A belated tip of the hat to Rep. Spencer Bachus, chairman of the House Financial Services Committee, for speaking up on behalf of the US community bank sector as an engine for small business growth.

On January 13, Rep. Bachus spoke at a forum on small business lending issues organized by the Federal Deposit Insurance Corporation (FDIC). You can learn more about the forum here and read the text of Bachus’ remarks here.

Bachus’ brief opening remarks included some useful and timely criticism of the red tape that is choking the ability of community banks to lend to small businesses:

“We all know that inadequate underwriting and loose credit standards contributed to the financial crisis, but the pendulum has swung too far towards regulatory micromanagement [of community banks]. We can't allow arbitrarily applied regulatory directives to stifle prudent lending. Six regulatory agencies, led by our host, the FDIC, issued joint guidance telling their examiners to stop second-guessing banks' loans. The guidance said, ‘prudent’ small business lending will not be subject to supervisory criticism.’

“Sadly, this guidance is not always filtering back to the operational level as indicated by the constant stream of comments I receive from community banks and their small business customers. The guidance is being offset by examiners and other regulators in the field who have not followed the policies promulgated by their agencies in Washington, but have continued to be overly restrictive when evaluating the credit decisions of those they regulate. This has become so commonplace that it has become known as the ‘mixed messages’ problem.

“Instead of focusing on patterns and practices that suggest poor underwriting or lax risk management, some examiners are micromanaging the daily activities at our community banks. All of us in Washington, both in Congress and at the agencies represented at this forum, must continue to examine the mixed messages being sent to community banks, which continue to create uncertainty and impede recovery.”

You don’t need to read too closely between the lines here to get Bachus’ message – he is watching the small business lending and community bank files closely. Perhaps he will make these issues the focus of future House Financial Services Committee hearings, to raise their profile.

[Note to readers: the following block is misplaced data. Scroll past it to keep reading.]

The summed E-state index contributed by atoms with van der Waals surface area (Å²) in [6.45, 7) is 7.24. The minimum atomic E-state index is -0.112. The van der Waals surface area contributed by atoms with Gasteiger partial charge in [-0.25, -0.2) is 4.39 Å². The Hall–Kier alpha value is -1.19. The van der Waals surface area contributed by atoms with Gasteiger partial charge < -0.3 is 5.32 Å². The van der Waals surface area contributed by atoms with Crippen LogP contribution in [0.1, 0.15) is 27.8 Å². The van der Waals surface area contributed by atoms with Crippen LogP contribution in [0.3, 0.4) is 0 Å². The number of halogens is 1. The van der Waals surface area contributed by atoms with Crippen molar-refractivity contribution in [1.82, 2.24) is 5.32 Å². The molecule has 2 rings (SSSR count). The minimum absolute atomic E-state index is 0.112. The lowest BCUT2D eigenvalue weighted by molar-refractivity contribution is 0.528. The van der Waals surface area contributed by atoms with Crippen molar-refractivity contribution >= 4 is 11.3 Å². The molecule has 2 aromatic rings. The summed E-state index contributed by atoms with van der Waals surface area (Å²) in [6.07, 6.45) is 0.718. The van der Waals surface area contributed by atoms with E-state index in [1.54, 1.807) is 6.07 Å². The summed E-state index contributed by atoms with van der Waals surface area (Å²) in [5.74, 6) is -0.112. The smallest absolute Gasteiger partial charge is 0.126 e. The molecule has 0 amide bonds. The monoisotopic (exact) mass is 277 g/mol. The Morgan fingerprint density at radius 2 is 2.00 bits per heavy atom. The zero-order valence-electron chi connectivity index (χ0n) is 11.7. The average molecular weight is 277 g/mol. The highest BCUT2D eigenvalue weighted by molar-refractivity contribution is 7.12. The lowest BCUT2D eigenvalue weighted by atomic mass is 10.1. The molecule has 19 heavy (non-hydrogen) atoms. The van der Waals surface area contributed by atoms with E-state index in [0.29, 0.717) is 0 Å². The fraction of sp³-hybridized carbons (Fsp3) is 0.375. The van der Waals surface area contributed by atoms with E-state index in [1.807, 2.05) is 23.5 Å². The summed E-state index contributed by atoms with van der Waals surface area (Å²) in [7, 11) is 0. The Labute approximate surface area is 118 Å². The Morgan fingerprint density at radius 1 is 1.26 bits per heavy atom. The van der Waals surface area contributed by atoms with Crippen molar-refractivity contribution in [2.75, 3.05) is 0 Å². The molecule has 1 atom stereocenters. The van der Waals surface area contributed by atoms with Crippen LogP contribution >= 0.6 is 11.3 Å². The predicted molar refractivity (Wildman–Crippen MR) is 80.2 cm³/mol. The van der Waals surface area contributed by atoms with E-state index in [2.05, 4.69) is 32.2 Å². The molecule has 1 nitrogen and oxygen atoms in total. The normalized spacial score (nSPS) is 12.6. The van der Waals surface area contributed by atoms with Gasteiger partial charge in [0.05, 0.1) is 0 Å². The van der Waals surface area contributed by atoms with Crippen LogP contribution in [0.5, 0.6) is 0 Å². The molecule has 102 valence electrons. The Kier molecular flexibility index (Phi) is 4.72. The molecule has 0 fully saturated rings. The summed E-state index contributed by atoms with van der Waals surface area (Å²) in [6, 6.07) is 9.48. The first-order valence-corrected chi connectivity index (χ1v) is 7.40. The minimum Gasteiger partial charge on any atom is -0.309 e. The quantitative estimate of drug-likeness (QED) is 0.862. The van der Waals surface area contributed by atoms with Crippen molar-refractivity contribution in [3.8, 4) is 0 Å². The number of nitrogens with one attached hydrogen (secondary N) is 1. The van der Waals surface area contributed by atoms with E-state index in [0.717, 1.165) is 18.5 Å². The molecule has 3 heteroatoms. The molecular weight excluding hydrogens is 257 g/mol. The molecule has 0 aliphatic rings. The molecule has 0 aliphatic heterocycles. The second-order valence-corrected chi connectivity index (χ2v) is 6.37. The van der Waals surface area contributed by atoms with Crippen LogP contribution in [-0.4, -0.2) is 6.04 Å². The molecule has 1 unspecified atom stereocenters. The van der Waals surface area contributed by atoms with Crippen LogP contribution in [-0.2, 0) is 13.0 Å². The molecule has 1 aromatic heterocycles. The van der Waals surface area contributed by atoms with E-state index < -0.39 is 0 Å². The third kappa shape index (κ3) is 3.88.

Bachus should try to bring Federal Reserve Chairman Ben Bernanke to a hearing, to press him further on his statement during the FDIC forum that “we should do everything we can to minimize regulatory burden on the smaller banks, which don't pose any kind of systemic risk,” versus those too-big-to-fail Wall Street banks.

Senator Mark Warner (D-Virginia) picked up on the “mixed messages” theme in his remarks to the forum. Warner echoed Bachus when he pointed to the confusing signals that bank regulators send to financial institutions by encouraging them to lend to small businesses, but then issuing heavy-handed directives “from the top” that have the effect of discouraging those institutions from making such loans.

Warner (who deserves a tip of the hat as well) addressed one additional “mixed message” problem. He reminded the audience that the real goal of the US financial system cannot only be to enable feats of “financial engineering” that create little more than “paper value.” Rather, the financial system must be focused on creating economically useful and longer-lasting forms of capital.

If I understood Senator Warner's statements correctly, then he worries about how at present the US financial system rewards “financial engineers” more than “real engineers,” even though the “real engineers” make the more important contribution to national prosperity.

That’s another economic “mixed message” that Rep. Bachus' committee should study.